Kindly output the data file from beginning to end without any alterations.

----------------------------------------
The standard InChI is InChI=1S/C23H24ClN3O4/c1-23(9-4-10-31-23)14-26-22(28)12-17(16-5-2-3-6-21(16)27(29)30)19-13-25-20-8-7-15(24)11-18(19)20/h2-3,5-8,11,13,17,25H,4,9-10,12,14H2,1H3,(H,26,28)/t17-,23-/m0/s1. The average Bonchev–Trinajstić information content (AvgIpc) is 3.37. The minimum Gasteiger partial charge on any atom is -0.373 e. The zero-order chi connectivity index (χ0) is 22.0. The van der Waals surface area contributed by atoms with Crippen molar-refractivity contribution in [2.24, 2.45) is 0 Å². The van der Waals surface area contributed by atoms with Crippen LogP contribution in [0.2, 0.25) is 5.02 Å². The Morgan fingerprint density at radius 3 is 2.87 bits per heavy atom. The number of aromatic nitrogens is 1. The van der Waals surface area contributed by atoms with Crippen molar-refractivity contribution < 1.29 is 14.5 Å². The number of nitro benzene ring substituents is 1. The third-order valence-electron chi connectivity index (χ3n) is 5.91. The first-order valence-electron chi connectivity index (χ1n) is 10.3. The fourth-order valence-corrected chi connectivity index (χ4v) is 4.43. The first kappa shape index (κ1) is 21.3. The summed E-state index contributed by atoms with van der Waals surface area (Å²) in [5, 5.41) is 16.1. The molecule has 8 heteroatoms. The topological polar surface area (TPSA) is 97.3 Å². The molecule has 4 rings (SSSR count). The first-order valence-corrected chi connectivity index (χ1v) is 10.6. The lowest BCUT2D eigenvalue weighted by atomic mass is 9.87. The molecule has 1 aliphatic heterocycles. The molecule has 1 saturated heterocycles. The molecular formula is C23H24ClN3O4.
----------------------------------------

The standard InChI is InChI=1S/C23H24ClN3O4/c1-23(9-4-10-31-23)14-26-22(28)12-17(16-5-2-3-6-21(16)27(29)30)19-13-25-20-8-7-15(24)11-18(19)20/h2-3,5-8,11,13,17,25H,4,9-10,12,14H2,1H3,(H,26,28)/t17-,23-/m0/s1. The average Bonchev–Trinajstić information content (AvgIpc) is 3.37. The minimum Gasteiger partial charge on any atom is -0.373 e. The zero-order chi connectivity index (χ0) is 22.0. The van der Waals surface area contributed by atoms with Crippen molar-refractivity contribution in [2.24, 2.45) is 0 Å². The van der Waals surface area contributed by atoms with Crippen LogP contribution in [0.2, 0.25) is 5.02 Å². The Morgan fingerprint density at radius 3 is 2.87 bits per heavy atom. The number of aromatic nitrogens is 1. The van der Waals surface area contributed by atoms with Crippen molar-refractivity contribution < 1.29 is 14.5 Å². The number of nitro benzene ring substituents is 1. The third-order valence-electron chi connectivity index (χ3n) is 5.91. The first-order valence-electron chi connectivity index (χ1n) is 10.3. The fourth-order valence-corrected chi connectivity index (χ4v) is 4.43. The first kappa shape index (κ1) is 21.3. The summed E-state index contributed by atoms with van der Waals surface area (Å²) in [5, 5.41) is 16.1. The molecule has 8 heteroatoms. The topological polar surface area (TPSA) is 97.3 Å². The molecule has 4 rings (SSSR count). The first-order valence-corrected chi connectivity index (χ1v) is 10.6. The lowest BCUT2D eigenvalue weighted by atomic mass is 9.87. The molecule has 1 aliphatic heterocycles. The molecule has 1 saturated heterocycles. The molecular formula is C23H24ClN3O4.